IDEAS home Printed from
   My bibliography  Save this paper

Autocatalysis, Information and Coding


  • Peter R. Wills


Autocatalytic self-construction in macromolecular systems requires the existence of a reflexive relationship between structural components and the functional operations they perform to synthesize themselves. The possibility of reflexivity depends on formal features of the catalytic structure-function relationship, that is, the embedding of catalytic functions in the space of polymeric structures. Reflexivity is a formal property of some genetic sequences. These may serve as the basis for the evolution of coding as a result of autocatalytic self-organisation in a population of assignment catalysts. Autocatalytic selection is a mechanism whereby matter becomes differentiated in primitive biochemical systems. In the case of coding self-organisation it corresponds to the creation of symbolic information.

Suggested Citation

  • Peter R. Wills, 2000. "Autocatalysis, Information and Coding," Working Papers 00-01-003, Santa Fe Institute.
  • Handle: RePEc:wop:safiwp:00-01-003

    Download full text from publisher

    To our knowledge, this item is not available for download. To find whether it is available, there are three options:
    1. Check below whether another version of this item is available online.
    2. Check on the provider's web page whether it is in fact available.
    3. Perform a search for a similarly titled item that would be available.

    References listed on IDEAS

    1. M. E. J. Newman & D. J. Watts, 1999. "Scaling and Percolation in the Small-World Network Model," Working Papers 99-05-034, Santa Fe Institute.
    2. Cristopher Moore & M. E. J. Newman, 2000. "Epidemics and Percolation in Small-World Networks," Working Papers 00-01-002, Santa Fe Institute.
    3. A. Barrat & M. Weigt, 2000. "On the properties of small-world network models," The European Physical Journal B: Condensed Matter and Complex Systems, Springer;EDP Sciences, vol. 13(3), pages 547-560, February.
    4. E. Roy Weintraub, 1992. "Introduction," History of Political Economy, Duke University Press, vol. 24(5), pages 3-12, Supplemen.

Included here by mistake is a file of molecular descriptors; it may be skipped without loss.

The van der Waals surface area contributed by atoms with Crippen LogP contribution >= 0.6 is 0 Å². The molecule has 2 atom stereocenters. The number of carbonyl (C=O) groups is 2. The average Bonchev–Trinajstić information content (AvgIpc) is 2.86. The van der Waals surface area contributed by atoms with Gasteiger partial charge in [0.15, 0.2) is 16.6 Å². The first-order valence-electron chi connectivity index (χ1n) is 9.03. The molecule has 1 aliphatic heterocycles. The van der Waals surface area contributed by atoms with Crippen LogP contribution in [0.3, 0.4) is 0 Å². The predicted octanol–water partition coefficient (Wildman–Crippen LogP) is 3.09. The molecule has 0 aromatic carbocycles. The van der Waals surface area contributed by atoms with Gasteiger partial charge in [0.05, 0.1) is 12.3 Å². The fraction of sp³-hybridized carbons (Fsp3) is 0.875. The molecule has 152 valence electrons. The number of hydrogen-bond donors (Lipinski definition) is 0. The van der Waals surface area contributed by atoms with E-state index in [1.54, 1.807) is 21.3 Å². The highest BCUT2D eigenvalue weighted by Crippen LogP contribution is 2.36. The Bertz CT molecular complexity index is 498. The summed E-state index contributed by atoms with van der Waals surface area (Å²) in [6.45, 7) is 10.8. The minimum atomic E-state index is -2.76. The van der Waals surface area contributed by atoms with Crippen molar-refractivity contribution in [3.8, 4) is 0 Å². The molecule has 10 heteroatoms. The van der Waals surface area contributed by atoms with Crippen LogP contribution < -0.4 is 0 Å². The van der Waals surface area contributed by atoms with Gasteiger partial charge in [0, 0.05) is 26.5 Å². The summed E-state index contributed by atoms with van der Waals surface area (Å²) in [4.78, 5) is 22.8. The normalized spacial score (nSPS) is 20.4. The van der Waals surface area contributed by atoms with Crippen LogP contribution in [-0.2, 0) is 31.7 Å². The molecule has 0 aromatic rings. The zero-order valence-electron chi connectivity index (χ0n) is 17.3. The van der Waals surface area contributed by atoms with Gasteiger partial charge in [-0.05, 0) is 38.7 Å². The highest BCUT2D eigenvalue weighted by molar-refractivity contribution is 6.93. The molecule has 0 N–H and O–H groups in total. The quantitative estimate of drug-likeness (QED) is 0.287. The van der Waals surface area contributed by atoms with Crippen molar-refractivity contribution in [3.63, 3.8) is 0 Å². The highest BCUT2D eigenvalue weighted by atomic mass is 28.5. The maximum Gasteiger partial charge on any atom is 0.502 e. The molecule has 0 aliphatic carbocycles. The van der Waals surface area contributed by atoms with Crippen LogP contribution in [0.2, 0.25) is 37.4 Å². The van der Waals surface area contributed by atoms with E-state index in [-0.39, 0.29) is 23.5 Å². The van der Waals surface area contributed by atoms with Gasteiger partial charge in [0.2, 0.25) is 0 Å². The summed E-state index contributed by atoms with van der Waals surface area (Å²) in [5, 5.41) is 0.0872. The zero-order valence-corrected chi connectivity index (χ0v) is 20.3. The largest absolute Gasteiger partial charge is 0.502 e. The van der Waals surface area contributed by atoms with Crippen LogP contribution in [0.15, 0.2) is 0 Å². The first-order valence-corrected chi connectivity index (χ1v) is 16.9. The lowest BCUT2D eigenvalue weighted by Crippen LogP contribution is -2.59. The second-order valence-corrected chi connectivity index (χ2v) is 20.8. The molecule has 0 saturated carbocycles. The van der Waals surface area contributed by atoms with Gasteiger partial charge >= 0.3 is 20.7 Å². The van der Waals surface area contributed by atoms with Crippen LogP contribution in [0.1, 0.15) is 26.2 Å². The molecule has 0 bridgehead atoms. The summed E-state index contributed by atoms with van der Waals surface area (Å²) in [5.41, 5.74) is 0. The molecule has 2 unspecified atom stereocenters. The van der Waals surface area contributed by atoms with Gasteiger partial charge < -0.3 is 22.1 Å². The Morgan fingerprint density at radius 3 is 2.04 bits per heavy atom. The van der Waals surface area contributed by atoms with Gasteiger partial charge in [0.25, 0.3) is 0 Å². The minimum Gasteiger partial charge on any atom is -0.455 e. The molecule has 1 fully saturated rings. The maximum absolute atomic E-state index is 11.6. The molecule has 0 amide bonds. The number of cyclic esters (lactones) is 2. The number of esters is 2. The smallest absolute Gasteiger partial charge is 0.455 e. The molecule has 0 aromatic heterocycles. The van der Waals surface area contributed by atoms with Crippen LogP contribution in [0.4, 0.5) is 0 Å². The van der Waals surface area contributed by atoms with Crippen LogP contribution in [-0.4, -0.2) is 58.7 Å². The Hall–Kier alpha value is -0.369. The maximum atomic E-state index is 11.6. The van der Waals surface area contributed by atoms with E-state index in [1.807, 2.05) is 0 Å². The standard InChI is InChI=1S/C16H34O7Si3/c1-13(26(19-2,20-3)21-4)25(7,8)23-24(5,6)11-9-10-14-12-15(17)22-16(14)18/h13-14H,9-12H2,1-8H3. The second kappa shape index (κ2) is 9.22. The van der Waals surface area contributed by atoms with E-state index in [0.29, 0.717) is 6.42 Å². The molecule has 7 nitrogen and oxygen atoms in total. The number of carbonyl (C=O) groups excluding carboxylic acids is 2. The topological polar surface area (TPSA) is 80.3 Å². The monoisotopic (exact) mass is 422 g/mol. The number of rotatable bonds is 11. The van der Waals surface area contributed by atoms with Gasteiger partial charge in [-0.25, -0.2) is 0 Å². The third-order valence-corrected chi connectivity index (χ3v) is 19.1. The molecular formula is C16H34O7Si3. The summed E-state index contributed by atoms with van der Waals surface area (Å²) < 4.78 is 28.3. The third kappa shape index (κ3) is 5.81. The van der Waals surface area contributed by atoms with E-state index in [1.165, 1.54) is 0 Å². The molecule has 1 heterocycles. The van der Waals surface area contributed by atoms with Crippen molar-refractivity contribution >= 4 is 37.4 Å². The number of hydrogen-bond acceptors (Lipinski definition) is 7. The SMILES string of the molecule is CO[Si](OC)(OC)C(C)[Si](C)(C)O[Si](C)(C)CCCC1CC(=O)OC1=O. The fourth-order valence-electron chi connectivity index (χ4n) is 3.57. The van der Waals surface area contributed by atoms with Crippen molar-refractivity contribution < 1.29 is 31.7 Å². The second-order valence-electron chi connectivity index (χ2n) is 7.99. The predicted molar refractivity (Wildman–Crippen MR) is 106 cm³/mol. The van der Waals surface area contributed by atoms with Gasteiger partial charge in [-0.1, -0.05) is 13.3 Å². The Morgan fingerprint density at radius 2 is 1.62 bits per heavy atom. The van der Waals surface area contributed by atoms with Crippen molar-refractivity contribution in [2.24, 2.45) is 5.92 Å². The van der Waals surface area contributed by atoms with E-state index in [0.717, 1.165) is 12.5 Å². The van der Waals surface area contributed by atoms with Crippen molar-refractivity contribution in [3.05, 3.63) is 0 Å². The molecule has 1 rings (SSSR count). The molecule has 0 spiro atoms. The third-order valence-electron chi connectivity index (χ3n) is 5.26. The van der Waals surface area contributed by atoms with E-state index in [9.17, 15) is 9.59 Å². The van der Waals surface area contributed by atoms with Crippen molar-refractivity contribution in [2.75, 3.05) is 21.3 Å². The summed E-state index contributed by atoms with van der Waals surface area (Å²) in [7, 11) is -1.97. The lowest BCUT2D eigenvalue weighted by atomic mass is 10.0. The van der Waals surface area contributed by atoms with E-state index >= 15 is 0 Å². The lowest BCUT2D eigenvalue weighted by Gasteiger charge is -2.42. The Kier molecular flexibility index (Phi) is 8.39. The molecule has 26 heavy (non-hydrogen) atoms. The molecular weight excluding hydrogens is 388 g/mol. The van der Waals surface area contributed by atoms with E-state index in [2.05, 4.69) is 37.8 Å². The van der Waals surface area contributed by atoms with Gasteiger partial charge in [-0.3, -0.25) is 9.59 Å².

Full references (including those not matched with items on IDEAS)

    More about this item


    Autocatalysis; self-construction; coding; reflexivity; information.;

    NEP fields

    This paper has been announced in the following NEP Reports:


    Access and download statistics


    All material on this site has been provided by the respective publishers and authors. You can help correct errors and omissions. When requesting a correction, please mention this item's handle: RePEc:wop:safiwp:00-01-003. See general information about how to correct material in RePEc.

    For technical questions regarding this item, or to correct its authors, title, abstract, bibliographic or download information, contact: (Thomas Krichel). General contact details of provider: .

    If you have authored this item and are not yet registered with RePEc, we encourage you to do it here. This allows to link your profile to this item. It also allows you to accept potential citations to this item that we are uncertain about.

    We have no references for this item. You can help adding them by using this form .

    If you know of missing items citing this one, you can help us creating those links by adding the relevant references in the same way as above, for each refering item. If you are a registered author of this item, you may also want to check the "citations" tab in your RePEc Author Service profile, as there may be some citations waiting for confirmation.

    Please note that corrections may take a couple of weeks to filter through the various RePEc services.

    IDEAS is a RePEc service hosted by the Research Division of the Federal Reserve Bank of St. Louis . RePEc uses bibliographic data supplied by the respective publishers.